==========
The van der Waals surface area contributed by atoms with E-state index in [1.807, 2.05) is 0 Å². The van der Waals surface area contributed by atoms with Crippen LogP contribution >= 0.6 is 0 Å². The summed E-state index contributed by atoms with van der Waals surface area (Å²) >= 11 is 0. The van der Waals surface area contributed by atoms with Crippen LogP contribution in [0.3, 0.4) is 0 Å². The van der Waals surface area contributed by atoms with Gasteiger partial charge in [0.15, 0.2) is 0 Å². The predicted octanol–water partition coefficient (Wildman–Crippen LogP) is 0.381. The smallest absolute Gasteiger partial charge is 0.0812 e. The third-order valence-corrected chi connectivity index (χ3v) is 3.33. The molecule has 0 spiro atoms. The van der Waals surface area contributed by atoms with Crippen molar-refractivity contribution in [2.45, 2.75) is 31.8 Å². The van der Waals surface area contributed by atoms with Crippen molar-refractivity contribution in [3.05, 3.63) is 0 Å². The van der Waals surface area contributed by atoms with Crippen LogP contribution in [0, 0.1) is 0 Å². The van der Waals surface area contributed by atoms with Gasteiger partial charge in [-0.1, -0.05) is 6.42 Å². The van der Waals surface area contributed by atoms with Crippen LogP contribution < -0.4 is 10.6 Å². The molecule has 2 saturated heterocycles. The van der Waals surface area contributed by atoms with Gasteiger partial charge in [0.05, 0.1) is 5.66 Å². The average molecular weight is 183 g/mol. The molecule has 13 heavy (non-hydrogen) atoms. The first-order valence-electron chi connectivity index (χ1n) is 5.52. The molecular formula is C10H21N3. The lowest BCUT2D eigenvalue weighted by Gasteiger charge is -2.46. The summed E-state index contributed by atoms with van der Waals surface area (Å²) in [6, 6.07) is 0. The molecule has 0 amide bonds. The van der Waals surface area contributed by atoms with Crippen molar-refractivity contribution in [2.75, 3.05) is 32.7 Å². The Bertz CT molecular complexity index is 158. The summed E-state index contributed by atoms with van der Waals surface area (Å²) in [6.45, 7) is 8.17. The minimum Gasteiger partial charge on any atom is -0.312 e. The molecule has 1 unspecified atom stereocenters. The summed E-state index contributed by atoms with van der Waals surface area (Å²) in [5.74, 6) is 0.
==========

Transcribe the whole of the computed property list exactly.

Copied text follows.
The van der Waals surface area contributed by atoms with E-state index in [1.807, 2.05) is 0 Å². The van der Waals surface area contributed by atoms with Crippen LogP contribution >= 0.6 is 0 Å². The summed E-state index contributed by atoms with van der Waals surface area (Å²) >= 11 is 0. The van der Waals surface area contributed by atoms with Crippen LogP contribution in [0.3, 0.4) is 0 Å². The van der Waals surface area contributed by atoms with Gasteiger partial charge in [0.15, 0.2) is 0 Å². The predicted octanol–water partition coefficient (Wildman–Crippen LogP) is 0.381. The smallest absolute Gasteiger partial charge is 0.0812 e. The third-order valence-corrected chi connectivity index (χ3v) is 3.33. The molecule has 0 spiro atoms. The van der Waals surface area contributed by atoms with Crippen molar-refractivity contribution in [2.45, 2.75) is 31.8 Å². The van der Waals surface area contributed by atoms with Crippen molar-refractivity contribution in [3.05, 3.63) is 0 Å². The van der Waals surface area contributed by atoms with Crippen LogP contribution in [0, 0.1) is 0 Å². The van der Waals surface area contributed by atoms with Gasteiger partial charge in [-0.1, -0.05) is 6.42 Å². The van der Waals surface area contributed by atoms with Crippen LogP contribution < -0.4 is 10.6 Å². The molecule has 2 saturated heterocycles. The van der Waals surface area contributed by atoms with Gasteiger partial charge in [0.05, 0.1) is 5.66 Å². The average molecular weight is 183 g/mol. The molecule has 13 heavy (non-hydrogen) atoms. The first-order valence-electron chi connectivity index (χ1n) is 5.52. The molecular formula is C10H21N3. The lowest BCUT2D eigenvalue weighted by Gasteiger charge is -2.46. The summed E-state index contributed by atoms with van der Waals surface area (Å²) in [6, 6.07) is 0. The molecule has 0 amide bonds. The van der Waals surface area contributed by atoms with Crippen molar-refractivity contribution in [2.75, 3.05) is 32.7 Å². The Bertz CT molecular complexity index is 158. The summed E-state index contributed by atoms with van der Waals surface area (Å²) in [6.45, 7) is 8.17. The minimum Gasteiger partial charge on any atom is -0.312 e. The molecule has 1 unspecified atom stereocenters. The summed E-state index contributed by atoms with van der Waals surface area (Å²) in [5.74, 6) is 0.